How is it that this man became so deified that till today, he still has believers from all over the world? Believers who live their lives as an answer to the question “what would Jesus do”.

Was it because, in an age when “branding” meant marking livestock and the word “marketing” didn’t exist, someone developed a story?

A story that could be passed on. A story that would attract whole communities. A story to make it easy to keep people under control.


Earlier this week, someone asked me this question: If you were going to die in a week and could travel anywhere in the world (all expenses paid), where would you go?

“I would stay at home,” I said. Having to spend a quarter of the last week of my life on a plane makes me feel nauseous.

“What if you had a month instead?” she asked.

I thought about it and about all the places in the world I want to visit before I die. And then I said, “I would stay at home.”

As I get older, I’ve been starting to think that at the end of the day, whatever adventures we have are made more valuable if they are shared with the people we love.

And as flawed as this country is, it has its own quirks, its own delightfulness as well. Which country doesn’t?

I’m always surprised when Malaysians who have moved abroad start extolling all the goodness of the new country that they’re living in, while demeaning their own country.

It makes me wonder about what sort of experiences they must have had. Was life in this country so difficult? So horrible?

Perhaps I’ve been fortunate. And it’s not that I’m just accepting the status quo. But whatever flaws there are, I believe that we have the power to fix them.


“So this is the year you get your life on track,” a friend said.

“I suppose you could put it that way,” I said.

We were talking about our respective plans for 2019, things we wanted to achieve. This was not something I usually did.

For years I lived with the idea that I wouldn’t be long on this earth. And with that in mind, I’ve lived a life that has gone from moment to moment without intention.

Everything I’ve done has been happenstance. From learning to code to starting a business. I’ve followed my curiosity and my impulses.

But it’s becoming clearer to me that I owe it to myself to live deliberately. I owe it to myself to create the life I want.

In Choose Yourself by James Altucher, he writes about “becoming the ocean”.

“No matter how hard it tries, a ripple that laps onto the shore will never be as powerful as the ocean that created it. The goal is to be the ocean—the central force in our existence that moves mountains, creates all life, shakes continents, and is respected by everyone,” he writes.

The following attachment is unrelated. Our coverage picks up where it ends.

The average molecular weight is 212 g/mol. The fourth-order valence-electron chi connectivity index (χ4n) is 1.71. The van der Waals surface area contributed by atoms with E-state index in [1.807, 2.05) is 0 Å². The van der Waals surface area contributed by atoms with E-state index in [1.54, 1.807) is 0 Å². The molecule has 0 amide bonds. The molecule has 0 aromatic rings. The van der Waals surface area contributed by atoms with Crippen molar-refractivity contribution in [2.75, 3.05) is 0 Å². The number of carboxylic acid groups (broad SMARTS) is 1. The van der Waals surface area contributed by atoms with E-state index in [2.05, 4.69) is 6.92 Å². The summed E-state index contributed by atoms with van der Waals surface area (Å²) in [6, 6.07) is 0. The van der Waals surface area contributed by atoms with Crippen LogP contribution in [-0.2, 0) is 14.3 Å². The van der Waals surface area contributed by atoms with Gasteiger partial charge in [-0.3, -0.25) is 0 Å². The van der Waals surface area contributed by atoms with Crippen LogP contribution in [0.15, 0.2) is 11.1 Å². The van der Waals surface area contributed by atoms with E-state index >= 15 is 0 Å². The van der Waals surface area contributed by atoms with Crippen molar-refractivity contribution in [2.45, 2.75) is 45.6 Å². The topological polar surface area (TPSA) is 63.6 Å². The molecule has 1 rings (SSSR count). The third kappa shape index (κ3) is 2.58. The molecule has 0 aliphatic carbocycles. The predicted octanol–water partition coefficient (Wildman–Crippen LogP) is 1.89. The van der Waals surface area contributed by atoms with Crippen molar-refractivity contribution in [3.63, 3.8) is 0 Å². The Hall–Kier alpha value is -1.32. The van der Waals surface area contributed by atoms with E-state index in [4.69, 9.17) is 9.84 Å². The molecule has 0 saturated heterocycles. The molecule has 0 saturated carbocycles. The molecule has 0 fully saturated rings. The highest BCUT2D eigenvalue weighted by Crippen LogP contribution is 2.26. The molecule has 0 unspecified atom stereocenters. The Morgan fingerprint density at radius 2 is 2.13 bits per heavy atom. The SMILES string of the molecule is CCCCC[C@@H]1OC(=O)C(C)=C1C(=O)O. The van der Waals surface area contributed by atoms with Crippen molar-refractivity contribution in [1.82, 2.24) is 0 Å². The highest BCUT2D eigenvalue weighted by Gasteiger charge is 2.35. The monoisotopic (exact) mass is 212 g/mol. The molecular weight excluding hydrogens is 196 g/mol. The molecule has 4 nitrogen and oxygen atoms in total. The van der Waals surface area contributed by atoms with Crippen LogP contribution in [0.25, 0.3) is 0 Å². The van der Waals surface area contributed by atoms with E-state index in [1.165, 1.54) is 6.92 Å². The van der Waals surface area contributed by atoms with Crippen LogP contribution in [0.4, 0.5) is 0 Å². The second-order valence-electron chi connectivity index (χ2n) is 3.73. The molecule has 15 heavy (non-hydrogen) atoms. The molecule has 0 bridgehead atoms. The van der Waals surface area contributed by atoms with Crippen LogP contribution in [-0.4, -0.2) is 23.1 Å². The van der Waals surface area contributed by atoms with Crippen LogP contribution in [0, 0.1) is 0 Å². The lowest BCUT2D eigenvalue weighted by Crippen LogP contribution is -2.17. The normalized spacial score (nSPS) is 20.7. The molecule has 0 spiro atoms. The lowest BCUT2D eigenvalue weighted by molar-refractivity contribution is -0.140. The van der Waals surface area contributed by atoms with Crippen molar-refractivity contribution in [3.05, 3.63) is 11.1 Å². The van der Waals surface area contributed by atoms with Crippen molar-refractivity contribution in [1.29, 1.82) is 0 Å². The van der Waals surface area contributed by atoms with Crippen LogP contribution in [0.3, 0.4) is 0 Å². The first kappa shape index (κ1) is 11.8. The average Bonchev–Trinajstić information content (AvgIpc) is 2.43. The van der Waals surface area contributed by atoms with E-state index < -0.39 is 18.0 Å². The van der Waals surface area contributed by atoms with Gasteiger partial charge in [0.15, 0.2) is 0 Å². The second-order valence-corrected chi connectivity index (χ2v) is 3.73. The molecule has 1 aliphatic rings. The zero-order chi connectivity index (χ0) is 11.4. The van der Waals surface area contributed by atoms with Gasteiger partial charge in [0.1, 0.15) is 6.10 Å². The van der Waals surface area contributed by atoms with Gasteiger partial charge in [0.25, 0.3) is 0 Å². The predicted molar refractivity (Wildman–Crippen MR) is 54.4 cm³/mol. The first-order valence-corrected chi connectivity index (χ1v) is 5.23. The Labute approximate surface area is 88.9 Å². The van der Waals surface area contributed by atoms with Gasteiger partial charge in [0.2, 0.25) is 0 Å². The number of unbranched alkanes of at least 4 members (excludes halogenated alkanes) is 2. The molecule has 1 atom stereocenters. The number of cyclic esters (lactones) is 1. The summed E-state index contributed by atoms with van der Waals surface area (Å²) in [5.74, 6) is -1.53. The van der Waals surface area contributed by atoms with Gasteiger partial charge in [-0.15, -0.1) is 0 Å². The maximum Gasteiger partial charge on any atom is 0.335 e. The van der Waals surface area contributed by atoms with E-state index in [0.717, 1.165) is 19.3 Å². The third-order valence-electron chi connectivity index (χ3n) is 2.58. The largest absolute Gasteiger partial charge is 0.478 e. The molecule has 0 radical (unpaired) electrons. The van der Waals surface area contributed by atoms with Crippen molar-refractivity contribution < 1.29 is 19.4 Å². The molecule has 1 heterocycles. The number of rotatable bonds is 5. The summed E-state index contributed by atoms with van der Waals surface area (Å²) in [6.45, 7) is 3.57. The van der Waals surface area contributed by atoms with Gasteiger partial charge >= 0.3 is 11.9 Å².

He goes on to write that we have to choose ourselves to be the ocean.

“So everything that you do emanates out like ripples, everything you do moves the earth, and enhances your life and the lives of all the people around you.”

What I’ve done so far has been ripples. Now I’m ready to be the ocean.


If you’ve been out for a long night of drinking, you may know what it’s like to wake up hungover the next day. Some people say that hair of the dog cocktails work to cure a nasty hangover.

(It doesn’t. Perhaps it works in the moment, but it’s just delaying the inevitable.)

What I’ve always been more curious about though, is why it’s called “hair of the dog”.

A phrase that’s shortened from the longer phrase “hair of the dog that bit you”, it apparently originates from a supposed cure for rabid dog bites. To treat the bite, a person had to place hair from the dog onto the bite wound.

Apparently at some point, dog hairs were used in a salve to treat hangovers. The recipe for the salve called for dog hairs, some plant and olive oil! This salve was then supposed to be applied on one’s forehead.

It’s fascinating how these phrases are added into our shared language database and come to mean the same thing to a large enough set of people.

I am reminded of the phrase “top of the morning”, which I read about recently in Butter: A Rich History by Elaine Khosrov.

The top part of the churned milk was apparently the best part. So when someone said “top of the morning” to you, what he meant to do was wish you the best of the morning.

The way food and how its processes change our language is a long story for another day. If you’re a food nerd, I write sporadically about things like that on Curious Eaterish.